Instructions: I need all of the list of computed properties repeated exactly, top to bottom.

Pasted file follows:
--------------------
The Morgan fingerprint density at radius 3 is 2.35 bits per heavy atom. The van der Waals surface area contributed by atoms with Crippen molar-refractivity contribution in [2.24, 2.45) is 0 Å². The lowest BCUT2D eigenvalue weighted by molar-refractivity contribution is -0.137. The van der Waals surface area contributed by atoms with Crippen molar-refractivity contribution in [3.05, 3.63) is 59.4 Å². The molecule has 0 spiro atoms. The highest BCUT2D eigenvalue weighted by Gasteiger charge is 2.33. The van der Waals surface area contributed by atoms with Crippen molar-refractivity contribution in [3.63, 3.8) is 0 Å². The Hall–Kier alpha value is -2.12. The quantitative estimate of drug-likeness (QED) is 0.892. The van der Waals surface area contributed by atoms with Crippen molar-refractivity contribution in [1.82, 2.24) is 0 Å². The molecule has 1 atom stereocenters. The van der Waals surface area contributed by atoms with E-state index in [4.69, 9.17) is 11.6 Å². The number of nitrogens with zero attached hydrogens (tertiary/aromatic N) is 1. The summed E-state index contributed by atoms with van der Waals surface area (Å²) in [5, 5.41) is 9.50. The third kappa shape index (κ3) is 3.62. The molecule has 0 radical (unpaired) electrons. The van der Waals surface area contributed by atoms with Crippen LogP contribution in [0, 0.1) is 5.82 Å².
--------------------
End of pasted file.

The Morgan fingerprint density at radius 3 is 2.35 bits per heavy atom. The van der Waals surface area contributed by atoms with Crippen molar-refractivity contribution in [2.24, 2.45) is 0 Å². The lowest BCUT2D eigenvalue weighted by molar-refractivity contribution is -0.137. The van der Waals surface area contributed by atoms with Crippen molar-refractivity contribution in [3.05, 3.63) is 59.4 Å². The molecule has 0 spiro atoms. The highest BCUT2D eigenvalue weighted by Gasteiger charge is 2.33. The van der Waals surface area contributed by atoms with Crippen molar-refractivity contribution in [3.63, 3.8) is 0 Å². The Hall–Kier alpha value is -2.12. The quantitative estimate of drug-likeness (QED) is 0.892. The van der Waals surface area contributed by atoms with Crippen molar-refractivity contribution in [1.82, 2.24) is 0 Å². The molecule has 1 atom stereocenters. The van der Waals surface area contributed by atoms with E-state index in [4.69, 9.17) is 11.6 Å². The number of nitrogens with zero attached hydrogens (tertiary/aromatic N) is 1. The summed E-state index contributed by atoms with van der Waals surface area (Å²) in [5, 5.41) is 9.50. The third kappa shape index (κ3) is 3.62. The molecule has 0 radical (unpaired) electrons. The van der Waals surface area contributed by atoms with Crippen LogP contribution in [0, 0.1) is 5.82 Å².